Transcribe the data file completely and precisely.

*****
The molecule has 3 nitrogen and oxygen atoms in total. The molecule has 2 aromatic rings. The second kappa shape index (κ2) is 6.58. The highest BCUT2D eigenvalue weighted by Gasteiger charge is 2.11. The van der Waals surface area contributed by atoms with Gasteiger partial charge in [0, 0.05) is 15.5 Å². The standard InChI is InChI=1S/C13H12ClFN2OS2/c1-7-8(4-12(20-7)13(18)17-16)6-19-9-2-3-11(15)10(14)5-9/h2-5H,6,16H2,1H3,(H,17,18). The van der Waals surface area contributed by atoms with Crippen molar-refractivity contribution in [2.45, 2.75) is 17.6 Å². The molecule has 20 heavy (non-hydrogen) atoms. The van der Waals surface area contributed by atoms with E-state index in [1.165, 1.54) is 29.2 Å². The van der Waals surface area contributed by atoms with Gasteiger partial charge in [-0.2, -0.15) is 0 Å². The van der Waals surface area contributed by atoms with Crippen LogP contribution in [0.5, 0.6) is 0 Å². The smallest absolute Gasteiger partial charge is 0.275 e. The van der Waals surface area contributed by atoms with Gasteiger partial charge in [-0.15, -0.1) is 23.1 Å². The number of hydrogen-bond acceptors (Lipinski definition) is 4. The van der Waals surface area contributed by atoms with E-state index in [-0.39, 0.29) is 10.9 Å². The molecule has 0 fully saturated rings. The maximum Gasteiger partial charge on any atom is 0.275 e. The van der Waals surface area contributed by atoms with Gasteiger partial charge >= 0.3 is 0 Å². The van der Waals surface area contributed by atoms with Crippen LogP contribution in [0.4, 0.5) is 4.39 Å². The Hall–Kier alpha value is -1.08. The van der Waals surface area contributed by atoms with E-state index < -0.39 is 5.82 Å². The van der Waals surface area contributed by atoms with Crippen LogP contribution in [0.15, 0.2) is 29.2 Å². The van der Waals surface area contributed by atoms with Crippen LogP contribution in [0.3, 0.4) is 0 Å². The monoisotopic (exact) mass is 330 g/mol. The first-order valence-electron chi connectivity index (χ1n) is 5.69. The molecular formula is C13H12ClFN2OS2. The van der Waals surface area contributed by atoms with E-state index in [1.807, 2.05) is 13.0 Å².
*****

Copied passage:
The molecule has 3 nitrogen and oxygen atoms in total. The molecule has 2 aromatic rings. The second kappa shape index (κ2) is 6.58. The highest BCUT2D eigenvalue weighted by Gasteiger charge is 2.11. The van der Waals surface area contributed by atoms with Gasteiger partial charge in [0, 0.05) is 15.5 Å². The standard InChI is InChI=1S/C13H12ClFN2OS2/c1-7-8(4-12(20-7)13(18)17-16)6-19-9-2-3-11(15)10(14)5-9/h2-5H,6,16H2,1H3,(H,17,18). The van der Waals surface area contributed by atoms with Crippen molar-refractivity contribution in [2.45, 2.75) is 17.6 Å². The molecule has 20 heavy (non-hydrogen) atoms. The van der Waals surface area contributed by atoms with E-state index in [1.165, 1.54) is 29.2 Å². The van der Waals surface area contributed by atoms with Gasteiger partial charge in [-0.2, -0.15) is 0 Å². The van der Waals surface area contributed by atoms with Crippen LogP contribution in [0.5, 0.6) is 0 Å². The smallest absolute Gasteiger partial charge is 0.275 e. The van der Waals surface area contributed by atoms with Gasteiger partial charge in [-0.15, -0.1) is 23.1 Å². The number of hydrogen-bond acceptors (Lipinski definition) is 4. The van der Waals surface area contributed by atoms with E-state index in [-0.39, 0.29) is 10.9 Å². The molecule has 0 fully saturated rings. The maximum Gasteiger partial charge on any atom is 0.275 e. The van der Waals surface area contributed by atoms with Gasteiger partial charge >= 0.3 is 0 Å². The van der Waals surface area contributed by atoms with Crippen LogP contribution in [0.4, 0.5) is 4.39 Å². The Hall–Kier alpha value is -1.08. The van der Waals surface area contributed by atoms with E-state index < -0.39 is 5.82 Å². The van der Waals surface area contributed by atoms with Crippen LogP contribution in [0.15, 0.2) is 29.2 Å². The van der Waals surface area contributed by atoms with Crippen LogP contribution in [0.3, 0.4) is 0 Å². The monoisotopic (exact) mass is 330 g/mol. The first-order valence-electron chi connectivity index (χ1n) is 5.69. The molecular formula is C13H12ClFN2OS2. The van der Waals surface area contributed by atoms with E-state index in [1.807, 2.05) is 13.0 Å².